For the Romans and the Visigoths, the spear was the primary weapon. It could be thrown or used in close combat. Third-century Goth spears have been found with runic inscriptions, such as tilarids (Assailant) or renja (One rushing to attack). Ostrogoth and Roman heavy cavalry also carried the two-handed kontos, the Sarmatian long lance. This could have been used with devastating impact during their downhill cavalry charge at Adrianople in 378 AD.

Goth Spears
Goth spearheads (Henry Bradley, The Goths (London: T. Fisher Unwin, 1887), courtesy of Heritage History)

       A long, heavy slashing sword, just over 3 feet in overall length, was the preferred side arm. The Romans used the Celtic spatha while Goth swords were of Sarmatian design. The Germans honored the sword above all other arms. The best blades were pattern-welded, made up of twisted iron rods which were hammered together to form the core of the blade. The finished blades would shine with a flickering light and were often given heroic names and attributes. Other close combat weapons included various axes, knives and clubs.

     Both sides used an array of missile weapons. Skirmishers often carried two or three javelins. From two-and-a-half to four feet in length, javelins had an accurate range of 30 to 60 feet. A missile of greater range was the 4- to 8-inch-long, iron-headed dart. Both darts and javelins could be fastened to the inside of the shield. A simpler weapon but one capable of crushing armor, was the sling.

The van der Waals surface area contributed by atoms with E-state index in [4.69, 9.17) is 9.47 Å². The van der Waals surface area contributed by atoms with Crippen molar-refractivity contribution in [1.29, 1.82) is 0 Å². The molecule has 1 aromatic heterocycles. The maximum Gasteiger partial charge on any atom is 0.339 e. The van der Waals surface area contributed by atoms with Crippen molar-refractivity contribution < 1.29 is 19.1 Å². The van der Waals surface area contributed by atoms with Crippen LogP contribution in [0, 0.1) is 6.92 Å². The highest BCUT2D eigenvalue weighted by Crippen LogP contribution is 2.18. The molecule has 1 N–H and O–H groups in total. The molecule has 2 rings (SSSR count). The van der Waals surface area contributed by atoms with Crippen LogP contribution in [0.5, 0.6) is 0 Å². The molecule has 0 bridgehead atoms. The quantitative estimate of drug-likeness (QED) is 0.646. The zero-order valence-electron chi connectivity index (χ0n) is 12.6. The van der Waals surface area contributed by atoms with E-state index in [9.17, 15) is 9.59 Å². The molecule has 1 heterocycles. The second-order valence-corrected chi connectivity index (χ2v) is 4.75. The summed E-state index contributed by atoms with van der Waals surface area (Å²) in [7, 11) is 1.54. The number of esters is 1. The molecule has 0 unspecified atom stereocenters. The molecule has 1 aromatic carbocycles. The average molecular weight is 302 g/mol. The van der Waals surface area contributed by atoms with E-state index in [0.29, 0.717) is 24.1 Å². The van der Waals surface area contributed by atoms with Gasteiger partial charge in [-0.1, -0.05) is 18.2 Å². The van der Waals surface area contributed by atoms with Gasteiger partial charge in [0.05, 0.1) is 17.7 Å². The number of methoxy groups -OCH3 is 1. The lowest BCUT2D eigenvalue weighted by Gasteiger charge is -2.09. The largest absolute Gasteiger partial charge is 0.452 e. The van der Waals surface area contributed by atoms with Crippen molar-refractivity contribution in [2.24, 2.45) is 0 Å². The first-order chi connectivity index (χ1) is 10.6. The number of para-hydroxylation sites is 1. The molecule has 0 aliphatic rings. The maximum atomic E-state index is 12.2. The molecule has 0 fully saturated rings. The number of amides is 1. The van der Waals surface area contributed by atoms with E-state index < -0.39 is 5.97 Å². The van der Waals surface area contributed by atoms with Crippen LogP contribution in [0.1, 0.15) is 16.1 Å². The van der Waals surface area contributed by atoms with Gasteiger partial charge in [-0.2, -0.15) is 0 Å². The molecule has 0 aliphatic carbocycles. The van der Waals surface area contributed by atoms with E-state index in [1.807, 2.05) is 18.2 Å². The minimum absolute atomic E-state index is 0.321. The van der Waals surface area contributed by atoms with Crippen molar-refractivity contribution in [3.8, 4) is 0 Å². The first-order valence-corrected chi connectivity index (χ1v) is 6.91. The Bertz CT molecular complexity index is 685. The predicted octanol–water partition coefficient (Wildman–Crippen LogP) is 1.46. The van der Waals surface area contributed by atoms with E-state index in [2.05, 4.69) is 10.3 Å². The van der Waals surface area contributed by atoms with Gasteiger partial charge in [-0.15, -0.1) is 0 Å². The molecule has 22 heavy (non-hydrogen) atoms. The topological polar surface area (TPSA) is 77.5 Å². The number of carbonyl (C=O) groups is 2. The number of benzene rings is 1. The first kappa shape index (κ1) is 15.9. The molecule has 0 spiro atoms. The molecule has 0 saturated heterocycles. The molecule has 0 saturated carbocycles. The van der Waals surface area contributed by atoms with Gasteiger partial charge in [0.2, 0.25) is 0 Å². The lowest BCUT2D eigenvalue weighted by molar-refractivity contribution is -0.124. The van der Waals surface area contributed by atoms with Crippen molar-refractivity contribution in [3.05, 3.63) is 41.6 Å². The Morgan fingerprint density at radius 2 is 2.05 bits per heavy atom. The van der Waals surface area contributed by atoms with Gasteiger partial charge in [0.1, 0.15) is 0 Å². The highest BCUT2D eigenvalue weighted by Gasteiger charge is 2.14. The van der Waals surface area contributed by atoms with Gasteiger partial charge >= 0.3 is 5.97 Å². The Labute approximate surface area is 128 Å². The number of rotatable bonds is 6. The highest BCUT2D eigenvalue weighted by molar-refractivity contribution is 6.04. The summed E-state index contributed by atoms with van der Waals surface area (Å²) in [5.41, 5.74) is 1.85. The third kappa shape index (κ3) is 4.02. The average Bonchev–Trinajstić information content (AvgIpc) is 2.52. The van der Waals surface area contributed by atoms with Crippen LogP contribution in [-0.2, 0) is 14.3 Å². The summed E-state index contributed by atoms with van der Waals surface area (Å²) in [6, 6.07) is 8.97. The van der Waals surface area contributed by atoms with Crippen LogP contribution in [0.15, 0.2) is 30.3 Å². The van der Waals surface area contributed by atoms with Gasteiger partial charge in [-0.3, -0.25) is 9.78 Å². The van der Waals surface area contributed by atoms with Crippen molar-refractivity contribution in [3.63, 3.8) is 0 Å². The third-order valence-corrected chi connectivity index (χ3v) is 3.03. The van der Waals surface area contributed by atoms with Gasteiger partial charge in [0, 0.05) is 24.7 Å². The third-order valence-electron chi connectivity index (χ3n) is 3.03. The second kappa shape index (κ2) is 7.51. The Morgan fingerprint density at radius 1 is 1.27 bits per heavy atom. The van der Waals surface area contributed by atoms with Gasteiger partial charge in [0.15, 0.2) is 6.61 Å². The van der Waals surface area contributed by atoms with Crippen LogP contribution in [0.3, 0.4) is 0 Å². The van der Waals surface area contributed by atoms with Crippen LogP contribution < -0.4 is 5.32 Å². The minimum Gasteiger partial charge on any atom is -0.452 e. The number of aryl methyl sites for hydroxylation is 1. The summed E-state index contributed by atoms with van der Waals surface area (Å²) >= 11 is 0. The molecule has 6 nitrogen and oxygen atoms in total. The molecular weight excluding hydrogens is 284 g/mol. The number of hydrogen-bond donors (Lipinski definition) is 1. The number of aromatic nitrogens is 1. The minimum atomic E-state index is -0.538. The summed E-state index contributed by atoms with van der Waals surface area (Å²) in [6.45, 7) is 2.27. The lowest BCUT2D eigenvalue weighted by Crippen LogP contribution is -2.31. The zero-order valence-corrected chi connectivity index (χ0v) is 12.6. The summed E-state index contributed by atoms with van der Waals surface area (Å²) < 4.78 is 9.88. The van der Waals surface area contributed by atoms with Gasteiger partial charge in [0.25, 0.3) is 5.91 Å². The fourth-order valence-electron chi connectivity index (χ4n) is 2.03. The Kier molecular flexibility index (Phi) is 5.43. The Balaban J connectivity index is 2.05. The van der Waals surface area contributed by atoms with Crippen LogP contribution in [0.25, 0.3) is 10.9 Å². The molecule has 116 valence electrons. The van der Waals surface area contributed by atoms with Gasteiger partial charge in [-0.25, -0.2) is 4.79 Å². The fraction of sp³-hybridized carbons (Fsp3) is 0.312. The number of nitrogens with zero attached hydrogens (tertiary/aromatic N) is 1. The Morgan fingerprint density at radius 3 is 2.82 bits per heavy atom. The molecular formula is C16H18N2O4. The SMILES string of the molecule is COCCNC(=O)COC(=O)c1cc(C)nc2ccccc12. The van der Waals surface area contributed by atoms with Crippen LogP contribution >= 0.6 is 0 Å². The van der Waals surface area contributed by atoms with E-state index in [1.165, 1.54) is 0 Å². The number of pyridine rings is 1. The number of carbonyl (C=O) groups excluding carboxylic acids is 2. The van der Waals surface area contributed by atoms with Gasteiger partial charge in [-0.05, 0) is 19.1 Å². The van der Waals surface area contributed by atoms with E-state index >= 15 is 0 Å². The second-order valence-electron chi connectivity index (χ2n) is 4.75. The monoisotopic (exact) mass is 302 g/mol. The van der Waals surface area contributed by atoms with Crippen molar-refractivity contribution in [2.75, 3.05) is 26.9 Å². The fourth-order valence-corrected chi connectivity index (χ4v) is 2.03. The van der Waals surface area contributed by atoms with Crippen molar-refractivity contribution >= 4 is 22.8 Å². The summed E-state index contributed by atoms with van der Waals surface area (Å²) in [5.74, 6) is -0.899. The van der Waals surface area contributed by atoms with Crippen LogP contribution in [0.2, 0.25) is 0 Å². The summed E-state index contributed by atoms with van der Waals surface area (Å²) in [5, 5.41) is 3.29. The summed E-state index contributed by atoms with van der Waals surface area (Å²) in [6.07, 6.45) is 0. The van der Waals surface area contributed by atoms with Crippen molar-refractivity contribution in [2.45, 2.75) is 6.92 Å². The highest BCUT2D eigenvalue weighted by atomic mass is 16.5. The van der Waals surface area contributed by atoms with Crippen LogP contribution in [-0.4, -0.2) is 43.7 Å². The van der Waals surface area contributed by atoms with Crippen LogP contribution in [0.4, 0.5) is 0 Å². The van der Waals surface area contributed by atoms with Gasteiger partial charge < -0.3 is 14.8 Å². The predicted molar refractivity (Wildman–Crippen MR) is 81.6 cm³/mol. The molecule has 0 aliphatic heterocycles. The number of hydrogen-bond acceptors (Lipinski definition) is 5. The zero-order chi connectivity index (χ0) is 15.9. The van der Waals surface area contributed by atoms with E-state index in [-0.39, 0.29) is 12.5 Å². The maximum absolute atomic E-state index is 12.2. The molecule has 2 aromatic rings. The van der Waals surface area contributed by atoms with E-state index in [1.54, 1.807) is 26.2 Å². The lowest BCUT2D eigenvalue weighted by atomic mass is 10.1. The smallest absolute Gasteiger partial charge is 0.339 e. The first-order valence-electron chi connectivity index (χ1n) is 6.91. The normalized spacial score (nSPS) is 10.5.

Perhaps the deadliest weapon of all was the composite recurved bow of the East Roman archer. Of Scythian origin, this bow was the most feared weapon of the Huns. The unstrung bow resembled the letter C and was opened back against its natural curve. It was made of wood with a layer of horn on the inside and a layer of sinew on the outside. The tips were reinforced with antler or bone. Such bows could penetrate armor at 300 feet and unarmored targets at two to three times that range. Archers were also common among the Goths, most of who used long bows.